Plants contain fibre.

All plants contain fibre. Fibre is a type of carbohydrate that we cannot digest and comes in two varieties, soluble and insoluble. Both varieties are beneficial for our health. Soluble fibre dissolves in water and can help lower blood glucose levels. It forms a gel in the intestines and slows digestion. We find it in lentils, peas, oats, barley, nuts and seeds, to name a few. Insoluble fibre does not dissolve in water and helps food move through the digestive system. Insoluble fibre can speed up digestion, adding bulk to be pushed through the system. It is found in whole wheat, wheat bran, whole grains, and many vegetables.

Fibre is important to our health; as such, recommendations are made for how much we should eat every day. Unfortunately, not many of us are meeting those recommendations. Eating more plants is a way to increase our fibre intake, which in turn reduces our risk of stroke, cardiovascular disease and type 2 diabetes. Whilst fibre plays a major role in our health, in the last decade we have found that fibre could be the key to health and that eating a wide variety of different plants could give us massive health benefits.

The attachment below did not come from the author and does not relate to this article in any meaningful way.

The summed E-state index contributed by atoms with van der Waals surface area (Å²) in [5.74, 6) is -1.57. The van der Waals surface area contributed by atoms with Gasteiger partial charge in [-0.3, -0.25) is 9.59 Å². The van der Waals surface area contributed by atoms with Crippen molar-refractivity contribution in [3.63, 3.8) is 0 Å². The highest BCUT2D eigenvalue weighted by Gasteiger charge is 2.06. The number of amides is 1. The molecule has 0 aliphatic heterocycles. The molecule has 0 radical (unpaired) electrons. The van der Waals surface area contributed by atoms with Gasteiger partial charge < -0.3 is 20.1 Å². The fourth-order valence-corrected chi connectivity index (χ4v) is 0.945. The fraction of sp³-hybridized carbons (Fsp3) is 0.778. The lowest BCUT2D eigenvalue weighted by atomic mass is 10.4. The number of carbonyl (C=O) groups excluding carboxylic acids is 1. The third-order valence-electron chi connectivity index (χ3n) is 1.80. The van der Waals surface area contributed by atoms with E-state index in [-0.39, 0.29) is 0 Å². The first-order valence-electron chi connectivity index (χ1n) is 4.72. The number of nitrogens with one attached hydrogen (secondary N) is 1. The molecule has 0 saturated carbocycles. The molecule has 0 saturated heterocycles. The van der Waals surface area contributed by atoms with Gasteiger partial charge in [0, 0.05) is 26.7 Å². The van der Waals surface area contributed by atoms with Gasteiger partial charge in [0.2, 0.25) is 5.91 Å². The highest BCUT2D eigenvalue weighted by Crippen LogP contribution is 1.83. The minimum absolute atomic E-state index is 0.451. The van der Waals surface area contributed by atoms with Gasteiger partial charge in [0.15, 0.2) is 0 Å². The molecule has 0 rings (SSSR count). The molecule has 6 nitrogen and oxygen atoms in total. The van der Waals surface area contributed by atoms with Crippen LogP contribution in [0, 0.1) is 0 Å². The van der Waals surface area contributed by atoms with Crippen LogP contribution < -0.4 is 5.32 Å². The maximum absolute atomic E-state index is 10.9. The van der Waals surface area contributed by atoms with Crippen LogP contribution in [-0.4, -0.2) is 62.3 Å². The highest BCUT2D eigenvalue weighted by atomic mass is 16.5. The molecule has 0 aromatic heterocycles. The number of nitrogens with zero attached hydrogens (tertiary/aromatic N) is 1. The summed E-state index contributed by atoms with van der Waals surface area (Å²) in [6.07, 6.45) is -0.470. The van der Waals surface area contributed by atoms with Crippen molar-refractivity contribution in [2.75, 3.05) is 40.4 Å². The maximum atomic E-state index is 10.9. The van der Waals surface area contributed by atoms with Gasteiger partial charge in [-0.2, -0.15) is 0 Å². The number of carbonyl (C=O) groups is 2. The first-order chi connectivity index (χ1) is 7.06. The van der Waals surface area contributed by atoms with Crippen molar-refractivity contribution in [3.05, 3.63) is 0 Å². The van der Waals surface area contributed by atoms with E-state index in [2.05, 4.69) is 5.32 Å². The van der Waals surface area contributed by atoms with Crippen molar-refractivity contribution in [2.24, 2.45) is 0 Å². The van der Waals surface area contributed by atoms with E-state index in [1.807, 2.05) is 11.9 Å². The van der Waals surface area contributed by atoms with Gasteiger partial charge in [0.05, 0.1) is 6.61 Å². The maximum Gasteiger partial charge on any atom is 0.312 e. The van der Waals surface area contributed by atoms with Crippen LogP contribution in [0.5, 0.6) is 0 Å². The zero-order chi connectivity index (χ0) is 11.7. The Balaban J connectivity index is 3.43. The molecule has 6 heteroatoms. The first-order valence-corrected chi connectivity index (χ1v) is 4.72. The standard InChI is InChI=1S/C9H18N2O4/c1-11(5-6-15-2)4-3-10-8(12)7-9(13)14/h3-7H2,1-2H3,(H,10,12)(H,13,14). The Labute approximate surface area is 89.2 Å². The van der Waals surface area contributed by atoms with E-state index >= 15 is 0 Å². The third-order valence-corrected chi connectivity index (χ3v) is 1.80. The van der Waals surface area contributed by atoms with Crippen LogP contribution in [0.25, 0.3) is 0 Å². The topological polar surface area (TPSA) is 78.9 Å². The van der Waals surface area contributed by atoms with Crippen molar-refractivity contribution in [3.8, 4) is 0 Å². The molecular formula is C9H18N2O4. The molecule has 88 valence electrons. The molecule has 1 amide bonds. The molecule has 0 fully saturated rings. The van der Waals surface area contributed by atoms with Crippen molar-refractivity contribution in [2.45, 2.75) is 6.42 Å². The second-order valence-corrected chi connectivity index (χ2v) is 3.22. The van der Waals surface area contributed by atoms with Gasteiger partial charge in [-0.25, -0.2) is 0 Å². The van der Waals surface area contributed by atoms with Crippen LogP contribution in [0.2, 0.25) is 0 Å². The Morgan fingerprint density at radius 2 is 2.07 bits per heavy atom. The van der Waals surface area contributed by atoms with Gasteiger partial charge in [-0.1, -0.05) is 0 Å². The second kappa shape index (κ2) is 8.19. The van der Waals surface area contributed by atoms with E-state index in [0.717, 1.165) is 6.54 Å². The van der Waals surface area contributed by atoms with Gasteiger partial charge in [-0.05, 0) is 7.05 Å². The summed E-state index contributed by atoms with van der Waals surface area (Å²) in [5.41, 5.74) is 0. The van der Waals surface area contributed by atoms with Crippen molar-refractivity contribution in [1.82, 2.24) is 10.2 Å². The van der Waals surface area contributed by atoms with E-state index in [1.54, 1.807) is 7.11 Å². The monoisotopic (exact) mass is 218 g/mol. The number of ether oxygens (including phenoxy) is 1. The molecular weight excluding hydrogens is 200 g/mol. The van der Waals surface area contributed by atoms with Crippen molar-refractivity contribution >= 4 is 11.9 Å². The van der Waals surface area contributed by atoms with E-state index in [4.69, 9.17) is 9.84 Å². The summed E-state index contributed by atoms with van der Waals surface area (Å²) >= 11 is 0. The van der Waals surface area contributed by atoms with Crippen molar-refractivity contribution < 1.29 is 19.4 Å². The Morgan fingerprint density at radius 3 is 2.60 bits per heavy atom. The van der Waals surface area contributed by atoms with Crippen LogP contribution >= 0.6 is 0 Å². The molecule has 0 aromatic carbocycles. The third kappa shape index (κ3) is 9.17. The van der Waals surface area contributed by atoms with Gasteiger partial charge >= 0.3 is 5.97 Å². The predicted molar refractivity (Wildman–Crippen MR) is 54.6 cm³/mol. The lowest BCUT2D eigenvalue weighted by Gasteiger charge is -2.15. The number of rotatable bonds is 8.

Effects on the microbiome.

Fibre wends its way through our digestive system to get to the colon. Here, gut bacteria use it as food. Our gut bacteria are very important to our overall health. We need to feed them with fibre to keep them alive. However, we have lots of different strains of bacteria and they all need different food. If we eat lots of different plants this will feed all the different types of bacteria in the gut. We recommend eating 30 different types of plants each week to keep gut bacteria thriving. Gut bacteria positively affect blood sugar control and the metabolism of fats. They reduce inflammation and improve overall immune function. It seems very clear that if we look after our gut by feeding it fibre, it will take care of us in a multitude of ways.